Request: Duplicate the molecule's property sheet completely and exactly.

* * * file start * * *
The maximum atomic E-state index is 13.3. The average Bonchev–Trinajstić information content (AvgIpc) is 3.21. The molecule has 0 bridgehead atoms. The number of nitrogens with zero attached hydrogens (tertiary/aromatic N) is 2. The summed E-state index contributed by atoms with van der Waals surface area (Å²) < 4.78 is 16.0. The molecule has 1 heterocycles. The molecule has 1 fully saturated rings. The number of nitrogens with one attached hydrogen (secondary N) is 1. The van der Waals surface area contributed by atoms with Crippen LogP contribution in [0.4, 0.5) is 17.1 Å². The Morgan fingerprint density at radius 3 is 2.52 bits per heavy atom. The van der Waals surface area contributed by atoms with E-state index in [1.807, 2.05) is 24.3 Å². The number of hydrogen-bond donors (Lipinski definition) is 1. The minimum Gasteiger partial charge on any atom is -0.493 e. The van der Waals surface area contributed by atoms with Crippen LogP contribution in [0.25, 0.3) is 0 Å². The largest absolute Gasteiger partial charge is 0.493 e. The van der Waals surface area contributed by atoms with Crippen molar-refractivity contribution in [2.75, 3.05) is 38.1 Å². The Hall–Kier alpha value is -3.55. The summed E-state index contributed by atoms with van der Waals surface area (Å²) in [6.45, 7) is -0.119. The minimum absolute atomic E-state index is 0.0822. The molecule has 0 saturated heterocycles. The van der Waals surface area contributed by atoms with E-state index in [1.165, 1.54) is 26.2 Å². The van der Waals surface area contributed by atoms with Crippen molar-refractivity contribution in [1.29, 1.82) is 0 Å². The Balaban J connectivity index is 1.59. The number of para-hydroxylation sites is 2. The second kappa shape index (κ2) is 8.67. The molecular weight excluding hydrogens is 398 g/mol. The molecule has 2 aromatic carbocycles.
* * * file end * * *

The maximum atomic E-state index is 13.3. The average Bonchev–Trinajstić information content (AvgIpc) is 3.21. The molecule has 0 bridgehead atoms. The number of nitrogens with zero attached hydrogens (tertiary/aromatic N) is 2. The summed E-state index contributed by atoms with van der Waals surface area (Å²) < 4.78 is 16.0. The molecule has 1 heterocycles. The molecule has 1 fully saturated rings. The number of nitrogens with one attached hydrogen (secondary N) is 1. The van der Waals surface area contributed by atoms with Crippen LogP contribution in [0.4, 0.5) is 17.1 Å². The Morgan fingerprint density at radius 3 is 2.52 bits per heavy atom. The van der Waals surface area contributed by atoms with E-state index in [1.807, 2.05) is 24.3 Å². The number of hydrogen-bond donors (Lipinski definition) is 1. The minimum Gasteiger partial charge on any atom is -0.493 e. The van der Waals surface area contributed by atoms with Crippen LogP contribution in [0.25, 0.3) is 0 Å². The largest absolute Gasteiger partial charge is 0.493 e. The van der Waals surface area contributed by atoms with Crippen molar-refractivity contribution in [2.75, 3.05) is 38.1 Å². The Hall–Kier alpha value is -3.55. The summed E-state index contributed by atoms with van der Waals surface area (Å²) in [6.45, 7) is -0.119. The minimum absolute atomic E-state index is 0.0822. The molecule has 0 saturated heterocycles. The van der Waals surface area contributed by atoms with E-state index in [1.165, 1.54) is 26.2 Å². The van der Waals surface area contributed by atoms with Crippen molar-refractivity contribution in [1.29, 1.82) is 0 Å². The Balaban J connectivity index is 1.59. The number of para-hydroxylation sites is 2. The second kappa shape index (κ2) is 8.67. The molecular weight excluding hydrogens is 398 g/mol. The molecule has 2 aromatic carbocycles.